Psychology of a dictator: the problem with Aung San Suu Kyi
In Depth: West’s idolisation of Myanmar leader played large part in her fall from grace
Aung San Suu Kyi was once feted by a host of world leaders including former US president Barack Obama. David Cameron called her “inspirational”, while US Senate Majority Leader Mitch McConnell compared her to Gandhi.
But the de facto ruler of Myanmar is now the subject of worldwide criticism for her inaction during a campaign of murder and torture against Rohingya Muslims in her country.
Suu Kyi’s fall from grace has been swift and drastic. Critics compare her behaviour to that of a dictator in an article in The New York Times this week. Sheffield Council stripped her of the Freedom of the City honour yesterday, noting that she had shown “wilful ignorance” of the Rohingya crisis. Oxford Council has voted to do likewise in Oxford, where she studied as an undergraduate.
Bowing to months of intense, international pressure, Suu Kyi finally visited the devasted Rakhine State, home to most of Myanmar’s Rohingya minority group yesterday, but some viewed the move as too little, too late.
“Her leadership style since 2016 has puzzled even many of her supporters,” says the Asia Times. She has become a recluse in the capital, Naypyitaw, removed from the people who voted for her - and for political change - in 2015. “Her international reputation has been severely damaged from her policy of outsourcing the emotive Rohingya issue to the callous military.”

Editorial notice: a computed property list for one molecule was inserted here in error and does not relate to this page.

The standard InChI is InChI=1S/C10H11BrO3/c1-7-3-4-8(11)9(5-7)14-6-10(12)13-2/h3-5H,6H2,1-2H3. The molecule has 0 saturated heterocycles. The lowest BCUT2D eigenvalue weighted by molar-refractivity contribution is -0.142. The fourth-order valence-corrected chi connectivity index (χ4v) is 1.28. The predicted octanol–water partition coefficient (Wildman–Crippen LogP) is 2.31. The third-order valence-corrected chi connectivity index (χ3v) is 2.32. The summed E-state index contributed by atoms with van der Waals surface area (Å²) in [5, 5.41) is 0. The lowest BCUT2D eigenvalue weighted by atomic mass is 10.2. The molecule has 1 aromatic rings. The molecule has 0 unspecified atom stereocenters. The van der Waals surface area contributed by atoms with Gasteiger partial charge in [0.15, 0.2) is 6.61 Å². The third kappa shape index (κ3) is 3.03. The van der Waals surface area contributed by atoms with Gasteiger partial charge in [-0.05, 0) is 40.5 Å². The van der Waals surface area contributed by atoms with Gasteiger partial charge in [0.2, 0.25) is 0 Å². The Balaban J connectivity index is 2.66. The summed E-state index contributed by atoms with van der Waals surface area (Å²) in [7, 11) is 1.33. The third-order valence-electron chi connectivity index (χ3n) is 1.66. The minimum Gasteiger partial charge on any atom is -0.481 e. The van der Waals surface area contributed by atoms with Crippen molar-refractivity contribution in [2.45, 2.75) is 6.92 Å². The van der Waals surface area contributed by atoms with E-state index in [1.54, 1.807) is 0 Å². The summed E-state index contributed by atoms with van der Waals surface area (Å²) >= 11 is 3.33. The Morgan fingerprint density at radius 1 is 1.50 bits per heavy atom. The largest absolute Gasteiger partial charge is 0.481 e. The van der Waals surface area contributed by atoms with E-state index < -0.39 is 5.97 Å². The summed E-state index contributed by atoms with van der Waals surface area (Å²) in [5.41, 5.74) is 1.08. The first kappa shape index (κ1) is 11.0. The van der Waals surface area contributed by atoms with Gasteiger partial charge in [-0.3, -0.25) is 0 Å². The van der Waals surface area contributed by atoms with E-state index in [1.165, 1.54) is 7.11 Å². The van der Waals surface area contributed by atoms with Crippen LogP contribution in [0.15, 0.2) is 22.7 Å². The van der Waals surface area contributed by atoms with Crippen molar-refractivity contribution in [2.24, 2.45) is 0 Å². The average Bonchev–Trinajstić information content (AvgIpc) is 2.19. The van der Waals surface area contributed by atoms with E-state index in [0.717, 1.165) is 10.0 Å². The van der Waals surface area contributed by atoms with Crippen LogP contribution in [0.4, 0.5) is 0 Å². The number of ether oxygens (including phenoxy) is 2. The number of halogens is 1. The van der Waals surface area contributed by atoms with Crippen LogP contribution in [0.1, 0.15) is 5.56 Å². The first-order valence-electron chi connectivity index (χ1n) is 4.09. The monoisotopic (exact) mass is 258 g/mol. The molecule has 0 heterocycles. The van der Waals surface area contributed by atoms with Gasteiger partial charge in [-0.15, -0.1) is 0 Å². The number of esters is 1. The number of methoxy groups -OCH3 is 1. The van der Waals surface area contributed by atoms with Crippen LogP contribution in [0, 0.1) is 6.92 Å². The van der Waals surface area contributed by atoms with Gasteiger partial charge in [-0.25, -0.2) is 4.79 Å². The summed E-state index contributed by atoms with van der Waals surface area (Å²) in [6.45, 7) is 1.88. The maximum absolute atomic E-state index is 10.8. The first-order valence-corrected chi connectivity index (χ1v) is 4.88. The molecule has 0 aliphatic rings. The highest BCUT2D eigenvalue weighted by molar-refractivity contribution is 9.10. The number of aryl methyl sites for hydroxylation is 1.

But did the West play a part in her demise - and, crucially, were the clues already there about her leadership style before she took power?
Angels or demons?
“We keep ending up in this situation where we either idolise or demonise foreign leaders,” says Danielle Lupton, a political scientist at Colgate University, in New York State, who studies how leaders’ behaviour affects foreign policy, reports The New York Times.
“Some of that is simply politics,” says the newspaper, but Lupton believes that those simplistic judgments are rooted in a quirk of psychology that makes them hard to avoid - and harder still to alter once they take hold.